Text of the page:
Each season, mangoes worth sh280m are purchased by the company from different farmers in the two sub region for processing.
PIC: Mangoes being sold by the roadside. The heavy harvest of the mangoes during the peak seasons has for a long time been seen as a waste of time for Lango farmers. (File photo)
LIRA - For long, scores of communities in districts of Lango and Acholi sub region have had to feel the pinch and stench of rotting mangoes due to lack of market accessibility.
The heavy harvest of the mangoes during the peak seasons has for long been seen as a waste to the farmers.
However, this seems to be coming to an end, as more farmers will be equipped with skills in value addition and development, record keeping and savings by sky foods and beverages limited.
According to Amos Nyanga, the managing Director of sky foods and beverages, a fruit processing plant in Ojwina division Lira district, this second training is aimed at boosting fruit yields and also improves livelihoods.
The first training that was conducted in the same areas, attracted over 500 fruit farmers under their joint co-operative society and these benefited as they acquired skills in book keeping, value addition and others.
"This year, our target is to provide training to more 1,000 -1500 farmers in value addition and other skills this year with sh400m support from Private Sector Foundation Uganda (PSFU) Skills Development Fund and SNV-IAP," he explained.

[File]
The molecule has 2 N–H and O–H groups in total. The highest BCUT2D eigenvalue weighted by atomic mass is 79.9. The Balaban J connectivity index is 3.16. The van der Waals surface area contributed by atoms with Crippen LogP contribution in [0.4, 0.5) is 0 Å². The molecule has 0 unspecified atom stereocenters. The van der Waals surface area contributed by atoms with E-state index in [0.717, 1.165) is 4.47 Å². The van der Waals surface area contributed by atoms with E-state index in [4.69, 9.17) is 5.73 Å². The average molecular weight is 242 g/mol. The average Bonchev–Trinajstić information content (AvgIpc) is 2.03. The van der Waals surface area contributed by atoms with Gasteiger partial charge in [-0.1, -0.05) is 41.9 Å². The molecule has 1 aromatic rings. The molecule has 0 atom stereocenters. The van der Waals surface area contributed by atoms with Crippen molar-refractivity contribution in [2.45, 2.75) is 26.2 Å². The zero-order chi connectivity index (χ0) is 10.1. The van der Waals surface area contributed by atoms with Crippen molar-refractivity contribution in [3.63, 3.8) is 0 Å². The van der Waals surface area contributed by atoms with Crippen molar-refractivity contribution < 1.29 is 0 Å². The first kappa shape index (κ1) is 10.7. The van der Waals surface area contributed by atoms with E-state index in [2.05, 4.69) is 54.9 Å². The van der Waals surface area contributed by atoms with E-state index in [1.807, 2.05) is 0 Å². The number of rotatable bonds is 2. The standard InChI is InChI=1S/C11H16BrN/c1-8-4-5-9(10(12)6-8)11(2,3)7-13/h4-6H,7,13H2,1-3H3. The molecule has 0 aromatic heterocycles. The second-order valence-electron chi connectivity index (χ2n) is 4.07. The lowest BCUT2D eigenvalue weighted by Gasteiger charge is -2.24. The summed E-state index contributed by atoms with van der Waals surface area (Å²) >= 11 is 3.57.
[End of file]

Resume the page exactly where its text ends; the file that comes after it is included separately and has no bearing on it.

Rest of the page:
Nyanga further revealed that according to their five-year plan, they will have trained 20000 farmers including those from West Nile.
He further said, the new approach is to get farmers more organised so as to make the mangoes' business thrive in the entire region.
Mangoes, according to Nyanga will be purchased from Lango, Acholi, and west Nile sub-regions to the fruit processing plant in Lira.
"Uganda has the capacity to produce mangoes two seasons in a year, in March and August. Our target is to have these seasons cater for the available demand," he said.
Each season, mangos worth sh280m are purchased by the company from different farmers in the two sub region for processing.
Nyanga says the juice will be sold locally and exported to regional markets like in South Sudan.
The group's future plans include procession of tamarind juice. According to Nyanga, there is plenty of tamarind wasted in Northern Uganda, despite their organic healing purpose.
The Board Chairperson who is also a co- founder of the fruit processing plant David Ebong, explained that they purchase mangoes from the locals at shs300 per kilogram.
"We also have a mobile pulp mango making machine that we take in the mango growing areas and pulp fruits directly from farmers and deliver the pulp using a refrigerated truck to the plant for processing," he explained.
He commended the innovation of the pulp machine, adding that it is saving over 10,000 fruits farmers from Lango sub region from losses as their fruits rot.
The waste from the fruits pulping is used as fertilisers by farmers and other trained to make briquette out it in order to conserve the environment.
"Currently we produce seven tons of mango pulp daily during the harvesting season. The beauty of the mobile truck is that the communities do not carry their mangoes to our plant, we get it from their fields, saving on their expenditure," Ebong explained.
According to Joyce Atim, one of the farmers that trained in the first session, her life is changing for the better as her fruits no longer go bad.
"We used to eat mangoes and throw away the rest. Our compound used to be filled with a stench of rotten mangoes as we had no market to sell them, this has ceased," she said